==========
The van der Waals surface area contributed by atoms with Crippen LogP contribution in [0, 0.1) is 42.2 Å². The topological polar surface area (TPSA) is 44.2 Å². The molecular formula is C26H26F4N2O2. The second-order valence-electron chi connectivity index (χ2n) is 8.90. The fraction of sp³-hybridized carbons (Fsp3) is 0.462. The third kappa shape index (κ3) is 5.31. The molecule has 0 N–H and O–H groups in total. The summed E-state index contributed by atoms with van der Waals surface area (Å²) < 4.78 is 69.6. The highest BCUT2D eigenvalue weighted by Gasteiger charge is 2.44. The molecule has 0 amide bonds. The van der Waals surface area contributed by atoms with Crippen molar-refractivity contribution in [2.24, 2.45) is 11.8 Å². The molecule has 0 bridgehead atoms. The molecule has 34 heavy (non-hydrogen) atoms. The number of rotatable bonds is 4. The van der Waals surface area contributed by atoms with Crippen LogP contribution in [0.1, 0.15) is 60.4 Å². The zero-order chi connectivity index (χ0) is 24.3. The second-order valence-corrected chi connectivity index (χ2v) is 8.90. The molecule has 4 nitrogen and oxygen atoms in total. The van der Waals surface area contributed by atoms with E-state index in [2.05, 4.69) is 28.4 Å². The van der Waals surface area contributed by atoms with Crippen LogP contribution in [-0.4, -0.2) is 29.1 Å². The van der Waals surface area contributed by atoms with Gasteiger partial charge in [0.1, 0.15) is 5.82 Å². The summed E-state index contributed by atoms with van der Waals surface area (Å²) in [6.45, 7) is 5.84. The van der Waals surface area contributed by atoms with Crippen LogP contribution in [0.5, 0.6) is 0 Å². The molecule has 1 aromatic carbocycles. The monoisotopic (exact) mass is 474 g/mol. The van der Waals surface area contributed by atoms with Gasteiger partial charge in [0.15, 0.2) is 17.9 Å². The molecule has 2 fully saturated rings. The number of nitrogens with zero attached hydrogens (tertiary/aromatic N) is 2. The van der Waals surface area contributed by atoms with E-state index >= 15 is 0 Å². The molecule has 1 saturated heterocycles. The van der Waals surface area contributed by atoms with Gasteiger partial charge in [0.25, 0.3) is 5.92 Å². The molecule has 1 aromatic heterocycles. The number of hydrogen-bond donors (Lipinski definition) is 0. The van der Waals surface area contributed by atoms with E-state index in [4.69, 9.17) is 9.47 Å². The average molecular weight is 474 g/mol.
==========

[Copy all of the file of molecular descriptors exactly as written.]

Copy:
The van der Waals surface area contributed by atoms with Crippen LogP contribution in [0, 0.1) is 42.2 Å². The topological polar surface area (TPSA) is 44.2 Å². The molecular formula is C26H26F4N2O2. The second-order valence-electron chi connectivity index (χ2n) is 8.90. The fraction of sp³-hybridized carbons (Fsp3) is 0.462. The third kappa shape index (κ3) is 5.31. The molecule has 0 N–H and O–H groups in total. The summed E-state index contributed by atoms with van der Waals surface area (Å²) < 4.78 is 69.6. The highest BCUT2D eigenvalue weighted by Gasteiger charge is 2.44. The molecule has 0 amide bonds. The van der Waals surface area contributed by atoms with Crippen molar-refractivity contribution in [2.24, 2.45) is 11.8 Å². The molecule has 0 bridgehead atoms. The molecule has 34 heavy (non-hydrogen) atoms. The number of rotatable bonds is 4. The van der Waals surface area contributed by atoms with Crippen LogP contribution in [0.1, 0.15) is 60.4 Å². The zero-order chi connectivity index (χ0) is 24.3. The second-order valence-corrected chi connectivity index (χ2v) is 8.90. The molecule has 4 nitrogen and oxygen atoms in total. The van der Waals surface area contributed by atoms with E-state index in [2.05, 4.69) is 28.4 Å². The van der Waals surface area contributed by atoms with Crippen LogP contribution in [-0.4, -0.2) is 29.1 Å². The van der Waals surface area contributed by atoms with Gasteiger partial charge in [0.1, 0.15) is 5.82 Å². The summed E-state index contributed by atoms with van der Waals surface area (Å²) in [6.45, 7) is 5.84. The van der Waals surface area contributed by atoms with Crippen LogP contribution in [0.5, 0.6) is 0 Å². The molecule has 1 aromatic carbocycles. The monoisotopic (exact) mass is 474 g/mol. The van der Waals surface area contributed by atoms with Gasteiger partial charge in [0.15, 0.2) is 17.9 Å². The molecule has 2 fully saturated rings. The number of nitrogens with zero attached hydrogens (tertiary/aromatic N) is 2. The van der Waals surface area contributed by atoms with E-state index >= 15 is 0 Å². The molecule has 1 saturated heterocycles. The van der Waals surface area contributed by atoms with Gasteiger partial charge in [0.25, 0.3) is 5.92 Å². The molecule has 1 aromatic heterocycles. The number of hydrogen-bond donors (Lipinski definition) is 0. The van der Waals surface area contributed by atoms with E-state index in [4.69, 9.17) is 9.47 Å². The average molecular weight is 474 g/mol.